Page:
here's a jeton that was minted for `La Fortune' a French maritime assurer based in Le Havre in the mid 1800's. Again , i really can't understand why they would use Lady Luck in their marketing. Doesn't indicate investment `management'....and unsurprisingly, the company apparently sank due to a spate of bad luck! :)

 

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Try as I might to concentrate on one or two collecting paths, I regret to say that I am promiscuous. Always ready to be distracted by the next pretty face.

These jetons have fascinated me for a long time and now I've finally found one in my price range.

What amazrd me was the weight, slightly heavier than a contemporary 5 franc. I may be hooked. :mf_lust:

jetondassurance_zps75186c95.jpg

 

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You are now officially on that slippery slope. there's no turning back now. :)

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This silver jeton was struck in 1867 for the `Societe de Garantie Mutuelle Contre Le Piquage D'Onces', If my understanding is correct, the origins of this `Mutual' lies in the silk industry at Lyon where the society was set up to counter the pilfering of silk. `Piquage D'onces' roughly translates as `pickings in ounces. That is, theft in small amounts to escape detection However, the small amounts all added up to quantities sufficient to warrant action by the various merchants and manufacturers of silk goods.

 

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A lucky purchase on ebay. Seller bundled three jetons together, two of which were fairly common. The third....this one...falls into the scarce as hen's teeth category. Either nobody bothered to look closer at the individual jetons or the world was fast asleep.. Either way i'm a happy bunnie.

 

The jeton was issued in 1875/6 on the inauguration of the company (L'Assurance Financiere) and went bust in 1896....with little happening of note in between, except business was not good,

 

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recent acquisitions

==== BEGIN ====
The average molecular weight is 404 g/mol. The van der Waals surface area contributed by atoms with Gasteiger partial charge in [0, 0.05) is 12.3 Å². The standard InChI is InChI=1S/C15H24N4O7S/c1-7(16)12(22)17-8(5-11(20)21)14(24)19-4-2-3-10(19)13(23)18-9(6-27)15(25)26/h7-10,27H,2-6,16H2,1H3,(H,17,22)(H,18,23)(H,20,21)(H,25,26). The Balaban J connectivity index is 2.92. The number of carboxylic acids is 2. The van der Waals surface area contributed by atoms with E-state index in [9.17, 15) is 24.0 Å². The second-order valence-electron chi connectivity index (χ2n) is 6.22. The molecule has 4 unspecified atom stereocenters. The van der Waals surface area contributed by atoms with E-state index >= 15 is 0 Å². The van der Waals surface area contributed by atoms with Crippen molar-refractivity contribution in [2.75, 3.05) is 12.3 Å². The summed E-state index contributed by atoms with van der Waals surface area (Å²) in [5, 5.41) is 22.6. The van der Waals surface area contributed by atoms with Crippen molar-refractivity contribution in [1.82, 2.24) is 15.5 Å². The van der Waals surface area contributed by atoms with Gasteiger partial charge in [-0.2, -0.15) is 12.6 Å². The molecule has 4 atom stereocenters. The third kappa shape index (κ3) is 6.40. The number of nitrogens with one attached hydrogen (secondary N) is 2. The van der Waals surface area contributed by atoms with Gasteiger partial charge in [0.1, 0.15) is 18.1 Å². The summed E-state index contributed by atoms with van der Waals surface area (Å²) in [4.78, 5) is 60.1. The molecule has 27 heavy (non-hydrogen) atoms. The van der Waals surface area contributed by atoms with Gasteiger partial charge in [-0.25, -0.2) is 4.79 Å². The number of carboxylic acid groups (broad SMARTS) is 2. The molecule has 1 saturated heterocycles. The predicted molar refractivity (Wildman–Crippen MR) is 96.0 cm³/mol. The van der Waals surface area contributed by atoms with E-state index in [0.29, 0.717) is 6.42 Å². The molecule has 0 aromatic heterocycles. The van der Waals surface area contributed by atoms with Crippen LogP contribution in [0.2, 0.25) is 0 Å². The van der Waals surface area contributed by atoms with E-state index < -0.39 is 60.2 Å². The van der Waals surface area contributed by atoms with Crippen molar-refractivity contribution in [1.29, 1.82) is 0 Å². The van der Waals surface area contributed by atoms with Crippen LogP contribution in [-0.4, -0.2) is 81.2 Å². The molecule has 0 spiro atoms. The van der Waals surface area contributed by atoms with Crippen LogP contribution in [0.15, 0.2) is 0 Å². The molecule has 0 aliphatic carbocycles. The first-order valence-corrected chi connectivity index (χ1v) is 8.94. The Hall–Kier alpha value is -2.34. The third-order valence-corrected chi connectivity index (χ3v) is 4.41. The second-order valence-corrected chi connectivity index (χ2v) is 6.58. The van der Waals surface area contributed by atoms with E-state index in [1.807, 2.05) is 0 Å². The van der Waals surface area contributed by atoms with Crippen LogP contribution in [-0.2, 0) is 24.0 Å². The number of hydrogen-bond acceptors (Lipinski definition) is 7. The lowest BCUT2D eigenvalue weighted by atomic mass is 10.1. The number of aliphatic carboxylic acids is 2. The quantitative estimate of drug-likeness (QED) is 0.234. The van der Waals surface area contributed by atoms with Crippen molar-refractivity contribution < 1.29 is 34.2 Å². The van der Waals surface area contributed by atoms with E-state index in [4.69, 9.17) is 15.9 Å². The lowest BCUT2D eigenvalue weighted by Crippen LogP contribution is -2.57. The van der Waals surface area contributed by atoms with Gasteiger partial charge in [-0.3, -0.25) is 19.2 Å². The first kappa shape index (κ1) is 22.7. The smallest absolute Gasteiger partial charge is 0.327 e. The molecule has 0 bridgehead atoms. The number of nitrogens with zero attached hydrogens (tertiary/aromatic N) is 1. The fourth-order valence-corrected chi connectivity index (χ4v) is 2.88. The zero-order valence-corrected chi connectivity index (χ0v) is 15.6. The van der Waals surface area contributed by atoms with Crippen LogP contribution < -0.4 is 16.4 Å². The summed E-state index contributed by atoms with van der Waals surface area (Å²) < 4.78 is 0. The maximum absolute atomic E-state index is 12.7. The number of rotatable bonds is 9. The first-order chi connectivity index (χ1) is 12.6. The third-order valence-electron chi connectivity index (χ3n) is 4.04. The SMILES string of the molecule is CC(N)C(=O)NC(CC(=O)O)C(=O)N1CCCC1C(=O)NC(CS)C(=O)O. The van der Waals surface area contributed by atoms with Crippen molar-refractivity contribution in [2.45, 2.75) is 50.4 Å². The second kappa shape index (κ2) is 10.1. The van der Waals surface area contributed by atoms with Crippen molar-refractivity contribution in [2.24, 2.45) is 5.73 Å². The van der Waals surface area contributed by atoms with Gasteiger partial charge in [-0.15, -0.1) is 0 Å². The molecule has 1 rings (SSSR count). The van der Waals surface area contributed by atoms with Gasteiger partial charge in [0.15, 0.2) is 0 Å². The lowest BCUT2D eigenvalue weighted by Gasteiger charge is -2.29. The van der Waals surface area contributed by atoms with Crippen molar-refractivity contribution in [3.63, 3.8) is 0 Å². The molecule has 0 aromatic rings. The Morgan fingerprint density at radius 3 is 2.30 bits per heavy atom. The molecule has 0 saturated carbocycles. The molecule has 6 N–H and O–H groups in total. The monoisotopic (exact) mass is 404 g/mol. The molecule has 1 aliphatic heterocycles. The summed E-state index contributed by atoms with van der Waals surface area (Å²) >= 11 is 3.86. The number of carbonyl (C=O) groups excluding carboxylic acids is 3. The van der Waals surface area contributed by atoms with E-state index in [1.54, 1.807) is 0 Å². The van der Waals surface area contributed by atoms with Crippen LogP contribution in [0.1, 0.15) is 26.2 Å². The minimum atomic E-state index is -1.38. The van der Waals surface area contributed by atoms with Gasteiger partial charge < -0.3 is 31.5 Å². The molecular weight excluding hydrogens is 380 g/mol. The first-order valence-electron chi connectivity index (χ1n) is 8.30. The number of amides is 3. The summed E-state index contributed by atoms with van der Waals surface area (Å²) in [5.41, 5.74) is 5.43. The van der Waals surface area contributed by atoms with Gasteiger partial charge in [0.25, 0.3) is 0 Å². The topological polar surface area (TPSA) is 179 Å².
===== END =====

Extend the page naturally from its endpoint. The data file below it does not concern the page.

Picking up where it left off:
silver jeton issued for `La Mer' a maritime insurer.

 

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silver jeton issued for the `Courtiers de Commerce de Marseille' a maritime assurer

 

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Very nice Ian.

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another few `jetons de presence'

 

The first was issued for the french assurer `L'Auxiliaire' which covered risk of accidents in the construction industry

 

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The second is one of a number of different types of jeton issued by `La France' covering fire risks

 

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The third was an unusual find. Its a rare example of a silver piedfort jeton struck for the Swiss assurance company `La Genevoise' in 1984. Very reminiscent of the quality and depth of strike you see in the swiss shooting medals of that decade. The jeton was engraved by George Hantz and struck in Geneva.

 

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That last piece really looked like an Roty to me - especially the font. (of course, throwing in a sowing figure doesn't hurt - lol)

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This one was struck circa 1880 for `L'Indre`, a company covering fire risks. The jetons for this company are quite common / easily found.

 

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This medal was struck circa 1880 for L'Europe, a french assurer covering fire risks. This one was presented to Madamoiselle Fanny Dunat (a very unfortunate name from a Scottish perspective!)

 

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This bronze plaquette was struck to commemorate the centenary of the Compagnie D'Assurances Generales in 1919